SLAPPies: Second Annual SLAPP Awards

Status: Active

It was another busy year of legal intimidation, aggressive lawsuits, and bully tactics! Disgruntled corporations and those in power sure didn’t make our second Annual SLAPP Awards easy! A SLAPP suit is a lawsuit aimed at silencing critics. Corporations and powerful people use this abusive tactic to intimidate activists and journalists with expensive, lengthy, and stressful litigation.

So, without further ado…


The Corporate Bully of the Year Award

Awarded to the corporation that has engaged in the most aggressive efforts to harass and intimidate critics.

Chevron wins this award for the second time. In 2019 Chevron elevated its efforts to escape responsibility for dumping billions of gallons of toxic oil waste in the Ecuadorian Amazon. The company used a SLAPP win to rewrite history denying ANY evidence of contamination and their continued efforts to silence the opposing lawyer, Steven Donziger included requesting the court force him to turn over his email password, computer and phone. Donziger refused, and despite lawfully appealing the order he has been held in pre-trial criminal contempt for over nine months. 

Lawfare Project

Most Outrageous SLAPP Award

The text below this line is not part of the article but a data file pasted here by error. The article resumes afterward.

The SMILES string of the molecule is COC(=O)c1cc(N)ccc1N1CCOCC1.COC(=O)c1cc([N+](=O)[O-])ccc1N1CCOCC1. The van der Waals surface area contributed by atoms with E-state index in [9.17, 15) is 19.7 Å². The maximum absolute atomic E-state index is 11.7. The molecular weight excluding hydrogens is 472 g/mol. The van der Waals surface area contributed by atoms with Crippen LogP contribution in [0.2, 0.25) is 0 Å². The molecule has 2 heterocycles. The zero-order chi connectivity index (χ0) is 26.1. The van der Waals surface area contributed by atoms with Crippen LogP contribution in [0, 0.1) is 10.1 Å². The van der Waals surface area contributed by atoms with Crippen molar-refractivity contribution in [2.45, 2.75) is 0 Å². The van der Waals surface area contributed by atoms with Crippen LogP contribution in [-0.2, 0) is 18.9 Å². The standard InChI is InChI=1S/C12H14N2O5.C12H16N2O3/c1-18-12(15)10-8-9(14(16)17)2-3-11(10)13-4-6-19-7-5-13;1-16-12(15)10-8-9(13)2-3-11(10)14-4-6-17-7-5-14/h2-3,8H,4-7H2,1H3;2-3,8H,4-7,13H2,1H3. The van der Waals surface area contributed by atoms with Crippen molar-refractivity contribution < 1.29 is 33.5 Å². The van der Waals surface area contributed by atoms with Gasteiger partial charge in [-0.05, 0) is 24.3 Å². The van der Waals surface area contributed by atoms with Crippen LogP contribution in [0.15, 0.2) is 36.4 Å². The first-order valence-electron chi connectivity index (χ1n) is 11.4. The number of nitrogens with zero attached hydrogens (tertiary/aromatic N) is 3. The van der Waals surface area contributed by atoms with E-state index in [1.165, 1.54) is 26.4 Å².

Awarded to the most shocking legal bullying attempt. 

The Lawfare Project uses the court system to stifle constitutionally protected free speech related to Israel and Palestine worldwide by operating as an attack-dog for the far right, deploying frivolous lawsuits and smear campaigns against any critics of Israel. Professors at Kingsborough Community College in New York City have been targeted by the Lawfare Project for organizing progressive faculty on campus (read more about the professors at Kingsborough College here).

Devin Nunes

Belly Flop Award

Awarded to the most ridiculous SLAPP lawsuit of the year.

Devin had a busy year. 

Devin Nunes is an Republican congressman and former dairy farmer from California. He was Chair of the House Intelligence Committee from 2015 to 2019 and a member of President Trump’s transition team. Rep. Nunes was so angered by a story in his hometown newspaper, the Fresno Bee, claiming that investors in a winery he partly owns partied with cocaine and prostitutes that he decided to sue them. In Virginia. For $150 million. But he didn’t stop there!

The month before, he filed a defamation lawsuit against Twitter, Liz Mair, Mair Strategies LLC, and the Twitter accounts, “Devin Nunes’s Mom” (@DevinNunesMom) and “Devin Nunes’s Cow” (@DevinCow), seeking $250 million in damages (this case was just dismissed). A few months later, Nunes sued political journalist Ryan Lizza and Hearst Magazines, the publisher of Esquire, alleging that a 2018 Esquire story had damaged his reputation. Lizza wrote that Nunes’s family had “secretly” moved its dairy operation from California to Iowa in 2007. The same month, Nunes sued the liberal nonprofit Campaign for Accountability (CfA) and the opposition research firm Fusion GPS. The latter was hired to dig up dirt on Trump at the behest of Hillary Clinton’s presidential campaign. In December, Nunes sued CNN for alleged defamation. The complaint stated, “CNN is the mother of fake news. It is the least trusted name. CNN is eroding the fabric of America, proselytizing, sowing distrust and disharmony.”

You can’t sue people just because you don’t like what they have to say, Devin.